All aboard with Chelsea Jones
A former Miller Technology High School student is forging a career pathway in a most unlikely field.
19 November 2021
Growing up, Chelsea Jones never imagined that one day she’d be working on Sydney’s famous Manly ferry. Why would she have? A couple of years ago, Chelsea couldn’t have told you the difference between port and starboard. Yet today, the Miller alum from south-west Sydney is settling into a full-time job with Sydney Harbour Ferries having completed a year-long traineeship with the employer in January.
Chelsea’s foray into ferry life may never have happened had it not been for an opportunity brokered by her school. Miller Technology High has a longstanding relationship with The Smith Family and, in 2019, Chelsea was invited to attend a Work Inspiration program organised by the charity. The three-day event was run by Sydney Harbour Ferries and it gave Chelsea an idea of what a career working the ‘boats’ would be like.
“They explained what they do and told us what career pathways were possible with them,” says Chelsea.
“One day we went out on the Manly boat, and then we had to do different exercises and tasks. I had to do a little presentation about one of the workers we’d met, explaining what they did and everything.”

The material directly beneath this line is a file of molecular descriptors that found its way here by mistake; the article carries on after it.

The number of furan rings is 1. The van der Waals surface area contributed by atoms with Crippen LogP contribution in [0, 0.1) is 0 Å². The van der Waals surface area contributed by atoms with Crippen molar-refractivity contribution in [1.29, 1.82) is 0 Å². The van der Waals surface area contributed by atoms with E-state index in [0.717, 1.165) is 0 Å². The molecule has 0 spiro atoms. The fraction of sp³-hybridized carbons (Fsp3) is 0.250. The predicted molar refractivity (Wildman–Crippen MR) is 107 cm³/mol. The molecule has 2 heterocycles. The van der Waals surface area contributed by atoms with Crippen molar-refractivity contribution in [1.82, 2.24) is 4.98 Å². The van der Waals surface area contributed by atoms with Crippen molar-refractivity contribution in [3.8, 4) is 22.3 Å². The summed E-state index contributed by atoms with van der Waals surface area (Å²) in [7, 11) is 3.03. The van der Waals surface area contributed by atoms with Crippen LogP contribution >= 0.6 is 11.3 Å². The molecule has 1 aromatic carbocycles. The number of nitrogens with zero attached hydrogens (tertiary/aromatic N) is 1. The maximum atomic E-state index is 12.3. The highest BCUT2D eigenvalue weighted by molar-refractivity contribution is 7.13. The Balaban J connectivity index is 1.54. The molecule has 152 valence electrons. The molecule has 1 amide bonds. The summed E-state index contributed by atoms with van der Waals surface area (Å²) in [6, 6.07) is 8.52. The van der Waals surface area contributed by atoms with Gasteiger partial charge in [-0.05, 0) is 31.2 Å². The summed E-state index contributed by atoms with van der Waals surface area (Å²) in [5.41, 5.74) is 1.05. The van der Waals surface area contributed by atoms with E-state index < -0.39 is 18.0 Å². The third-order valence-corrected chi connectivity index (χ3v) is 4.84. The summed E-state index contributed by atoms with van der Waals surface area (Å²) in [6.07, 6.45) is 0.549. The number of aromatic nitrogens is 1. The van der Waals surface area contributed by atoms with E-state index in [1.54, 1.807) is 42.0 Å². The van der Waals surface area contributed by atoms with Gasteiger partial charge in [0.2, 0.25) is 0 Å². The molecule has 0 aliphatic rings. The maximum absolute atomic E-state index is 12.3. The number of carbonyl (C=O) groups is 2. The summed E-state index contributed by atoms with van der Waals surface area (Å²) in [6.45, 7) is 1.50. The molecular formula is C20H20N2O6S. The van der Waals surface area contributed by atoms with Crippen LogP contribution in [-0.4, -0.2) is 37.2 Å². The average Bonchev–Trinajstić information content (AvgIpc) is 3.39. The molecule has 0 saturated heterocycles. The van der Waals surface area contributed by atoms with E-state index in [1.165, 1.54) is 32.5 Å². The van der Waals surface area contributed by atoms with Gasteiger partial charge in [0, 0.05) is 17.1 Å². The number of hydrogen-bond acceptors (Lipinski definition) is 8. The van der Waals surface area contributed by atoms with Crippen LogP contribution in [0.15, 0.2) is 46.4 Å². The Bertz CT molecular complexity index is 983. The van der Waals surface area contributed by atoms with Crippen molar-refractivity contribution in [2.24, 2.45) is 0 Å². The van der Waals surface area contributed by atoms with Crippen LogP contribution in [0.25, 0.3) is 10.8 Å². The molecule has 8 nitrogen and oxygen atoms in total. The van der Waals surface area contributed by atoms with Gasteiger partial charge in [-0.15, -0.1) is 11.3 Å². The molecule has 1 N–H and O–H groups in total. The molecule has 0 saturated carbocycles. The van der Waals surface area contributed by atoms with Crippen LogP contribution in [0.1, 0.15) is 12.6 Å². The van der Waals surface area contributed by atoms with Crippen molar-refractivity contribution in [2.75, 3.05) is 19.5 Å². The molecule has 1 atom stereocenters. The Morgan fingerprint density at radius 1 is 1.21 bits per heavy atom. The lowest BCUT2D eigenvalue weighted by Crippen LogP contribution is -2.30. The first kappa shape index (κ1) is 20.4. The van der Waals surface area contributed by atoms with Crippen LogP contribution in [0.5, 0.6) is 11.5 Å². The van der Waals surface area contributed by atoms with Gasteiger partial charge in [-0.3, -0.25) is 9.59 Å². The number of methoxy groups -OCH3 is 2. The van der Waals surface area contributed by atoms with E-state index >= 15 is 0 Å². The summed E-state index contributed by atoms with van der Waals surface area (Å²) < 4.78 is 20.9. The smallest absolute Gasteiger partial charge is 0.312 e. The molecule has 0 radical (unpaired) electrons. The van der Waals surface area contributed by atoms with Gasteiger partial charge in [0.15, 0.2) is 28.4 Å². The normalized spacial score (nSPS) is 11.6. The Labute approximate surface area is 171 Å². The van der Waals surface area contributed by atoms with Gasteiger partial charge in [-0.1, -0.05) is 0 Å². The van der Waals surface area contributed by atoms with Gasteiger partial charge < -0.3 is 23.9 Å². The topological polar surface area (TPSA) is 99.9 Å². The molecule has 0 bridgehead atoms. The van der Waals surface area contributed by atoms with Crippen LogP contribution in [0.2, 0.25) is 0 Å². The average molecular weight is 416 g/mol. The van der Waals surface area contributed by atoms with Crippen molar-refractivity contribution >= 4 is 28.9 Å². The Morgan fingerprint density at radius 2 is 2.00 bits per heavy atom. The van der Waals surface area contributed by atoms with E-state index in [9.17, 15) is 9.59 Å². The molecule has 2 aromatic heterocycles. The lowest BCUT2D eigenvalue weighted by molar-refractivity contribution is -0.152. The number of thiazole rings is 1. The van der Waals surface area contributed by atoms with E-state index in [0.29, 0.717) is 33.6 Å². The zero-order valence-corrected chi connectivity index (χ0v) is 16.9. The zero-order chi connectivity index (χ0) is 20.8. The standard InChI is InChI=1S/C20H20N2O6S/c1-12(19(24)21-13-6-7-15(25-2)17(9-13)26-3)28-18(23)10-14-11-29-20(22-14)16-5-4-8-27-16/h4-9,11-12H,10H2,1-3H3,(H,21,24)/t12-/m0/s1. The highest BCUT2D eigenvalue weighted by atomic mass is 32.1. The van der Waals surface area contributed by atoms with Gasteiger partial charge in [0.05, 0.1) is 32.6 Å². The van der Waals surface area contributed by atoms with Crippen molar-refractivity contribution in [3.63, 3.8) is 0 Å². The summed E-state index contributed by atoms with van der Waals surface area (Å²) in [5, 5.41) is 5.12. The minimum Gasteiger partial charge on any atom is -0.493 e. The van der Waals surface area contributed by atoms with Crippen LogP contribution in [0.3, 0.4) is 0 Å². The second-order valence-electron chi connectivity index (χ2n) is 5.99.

Chelsea was sold. She loved the hands-on nature of the work as well as the idea of being about to interact with members of the public as a deckhand. Luckily for Chelsea, the employer was interested, too.
“One of the skippers came up to me at the end of the program and said, ‘We reckon you’d be good for it,’” says Chelsea, explaining that there was a traineeship on offer.
After completing a bunch of paperwork and getting the all clear from the doctors, Chelsea started a traineeship with Sydney Harbour Ferries in January 2020. According to Chelsea, the transition from Miller to the Balmain shipyard was pretty seamless, but the two environments are worlds apart. For one thing, Chelsea’s new line of work has traditionally been a male-dominated field.
“They’re trying to encourage more women to consider careers with Sydney Harbour Ferries,” says Chelsea.
“There are a few of us, but it’s a great work environment either way. Everyone’s really helpful. If I don’t know what I’m doing, the engineer will show me.”
It’s also a job with plenty of perks. While Chelsea’s job calls for some pretty early starts, her employer sends a car to pick her up so she can be at Balmain just after 4am to fire up the boat. And then there’s those world-famous views.
“You can’t beat the views,” says Chelsea, noting that Sydney Harbour is a pretty good office.
“I got a photo of a rainbow over the Opera House the other day as we went past. I’ve seen dolphins come up right by the boat, the seal that pops up on the marker near Clark Island, penguins, crazy fog… I just love going to work every day. I never want to leave.”
If we were in Chelsea’s shoes, we wouldn’t want to either. And to think that a couple of years ago Chelsea had no real idea that she could make a living working on Sydney’s ferries. It goes to show why it’s so important to introduce students to as many career pathways as possible.